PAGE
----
Back to Business Fundamentals

Creative Commons License photo credit: pquan

This is a guest column from my friend J Dwight of Dwight Investment Council on “Back to Business Fundamentals” in light of the recent stockmarket roller-coaster:

Whenever the market tanks, it is helpful to remind oneself of what business fundamentals work and how businesses create products and services and translate revenues into cash that can be deployed to increase jobs and security, and, dare it be said, increase wealth, all of which helps society.

First, it takes savings and capital to create jobs.  Savings is defined as intellectual capital (ideas and innovations), physical effort (hard work or sweat equity), thrift (cost savings and productivity), and capital (land and resources and money and machinery).

Second, in order to create jobs people need to have capital to deploy, and the relative certainty that if they take hard earned money and apply their time, effort and ideas, they have a reason to believe that their capital will be returned and that that capital will earn a return, and it will not be denigrated, thwarted, destroyed, taken or expropriated by governmental inaction, intervention or attack.  Changing the ‘playing field’, the rules of the game or the costs of taxes or regulation destroys the inclination of individuals to even put in the effort to create.

Moreover, the Laws of Physics, and economics, cannot be changed by government fiat.  It is time to assert that the policies of Keynesian Economics operate to destroy this effect in the private sector, especially when continuously used, and, some would say, abused.  The past four years have shown that policies backed by Keynesian Theory have not succeeded and have harmed the United States and the world.  They have no legitimate reason to be continued.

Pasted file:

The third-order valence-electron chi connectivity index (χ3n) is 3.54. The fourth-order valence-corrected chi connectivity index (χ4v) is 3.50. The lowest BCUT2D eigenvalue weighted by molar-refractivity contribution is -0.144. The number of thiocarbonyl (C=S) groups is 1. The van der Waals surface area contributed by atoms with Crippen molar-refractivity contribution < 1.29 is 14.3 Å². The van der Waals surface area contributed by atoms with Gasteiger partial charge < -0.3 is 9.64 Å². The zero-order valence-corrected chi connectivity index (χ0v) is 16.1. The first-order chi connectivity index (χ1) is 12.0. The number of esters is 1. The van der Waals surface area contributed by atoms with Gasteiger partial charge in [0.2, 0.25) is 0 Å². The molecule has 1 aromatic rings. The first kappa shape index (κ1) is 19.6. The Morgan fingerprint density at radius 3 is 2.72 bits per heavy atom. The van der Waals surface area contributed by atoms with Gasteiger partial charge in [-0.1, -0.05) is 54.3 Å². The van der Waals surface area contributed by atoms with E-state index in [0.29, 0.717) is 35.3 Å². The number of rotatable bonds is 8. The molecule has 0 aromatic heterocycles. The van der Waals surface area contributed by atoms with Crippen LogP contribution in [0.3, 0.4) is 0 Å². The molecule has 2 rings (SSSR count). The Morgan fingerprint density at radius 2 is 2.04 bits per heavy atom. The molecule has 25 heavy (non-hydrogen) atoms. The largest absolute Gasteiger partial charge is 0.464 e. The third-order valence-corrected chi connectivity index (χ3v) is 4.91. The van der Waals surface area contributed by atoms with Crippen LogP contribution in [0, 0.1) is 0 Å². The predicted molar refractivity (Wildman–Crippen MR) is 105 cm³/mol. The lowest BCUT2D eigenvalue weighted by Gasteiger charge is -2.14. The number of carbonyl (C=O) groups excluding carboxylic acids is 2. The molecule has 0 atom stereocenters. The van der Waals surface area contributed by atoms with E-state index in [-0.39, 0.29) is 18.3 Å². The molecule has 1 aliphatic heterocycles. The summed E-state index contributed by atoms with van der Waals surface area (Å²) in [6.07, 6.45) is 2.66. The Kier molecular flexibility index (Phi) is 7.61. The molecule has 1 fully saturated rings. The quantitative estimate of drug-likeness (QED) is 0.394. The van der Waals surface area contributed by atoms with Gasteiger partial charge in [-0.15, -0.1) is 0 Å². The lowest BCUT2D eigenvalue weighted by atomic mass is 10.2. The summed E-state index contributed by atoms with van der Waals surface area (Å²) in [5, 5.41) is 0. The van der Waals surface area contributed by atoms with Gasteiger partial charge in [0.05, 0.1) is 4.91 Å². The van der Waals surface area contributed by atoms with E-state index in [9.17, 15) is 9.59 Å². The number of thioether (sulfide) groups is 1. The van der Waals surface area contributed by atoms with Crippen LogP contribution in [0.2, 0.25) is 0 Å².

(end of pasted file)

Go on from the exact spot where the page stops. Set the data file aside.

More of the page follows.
Third, once capital is deployed, and begins to return cash to the inventor/owner/managers of businesses, there are five basic choices:

1)     Invest to develop more ideas and innovations, land and buildings, machinery and equipment, people and products.  (Capital Investment)

2)     Buy an existing stock of capital that is generating an predictable revenue and cash flow stream (Merger and Acquisition, M&A)

3)     Pay more to employees, owners and shareholders. (Increase pay and dividends)

4)     Reduce shares outstanding.  Internally, this changes the denominator part of the earnings per share equation, and also the dividends per share equation meaning that the remaining shareholders can get more of the cash in the future. (Share buybacks)

5)     Pay down debt. If debt were used to develop, or buy a stream of income and cash, then the cash return from the business can be used to pay down debt.  This choice, when completed, has a marvelous effect on free cash flow. When debt is paid down or off, then the cash that had been used for this purpose can be redeployed in any of the other four choices. However, this choice, while in action, does little to actually grow the company or business.  It increases the value of the business by unencumbering the cash flow and assets, but does not actually increase the active potential of the business, only its latent potential. (Debt reduction)

Of the five choices above, the question must be asked about risk and uncertainty?  Empirically, the least risky is to pay down debt; the most risky is to invest to develop new ideas into products or services.  Mergers and Acquisitions can prove to be the most rewarding, or the least effective, depending on the execution of the combination of the companies, their cultures and employees.  Paying more dividends and buying back stock rewards shareholders and employees compensated by equity participation.

When business managers perceive increased risk, they rationally choose the least risky thing to do: pay down debt.  This rational action deceases macroeconomic growth, while increasing business value by increasing cash flow earnings and shareholder return in well managed companies.

Underlying the concept of dividend yield, and shareholder return/yield, are the concepts of return on equity (ROE) and return on investment (ROI).  We won’t get into the application of compound return to these in corporate (or personal) balance sheets here, but suffice it to say dividend yield is a crude (and conservative) approximation of real and relative value to an investor comparing returns among various asset classes.

For example:  The dividend yield of the Standard & Poors 500 is currently about 2.9%, while the yield on the 5 year US Treasury is about 2% (ten year 2.25%)  The historic rate of the S&P 500 to increase dividends is 5%.  Thus buying a solid dividend paying company yielding 2.9% and increasing that dividend 5% annually means that after five years the yield is 3.70% after five years and 4.72% after ten years.  Some high quality dividend paying stocks can be had today at considerably higher yields than the average yield of the S&P 500.  All things relative, if one expects low growth (and low interest rates/inflation) over the next ten years the rational investor would choose sound equities.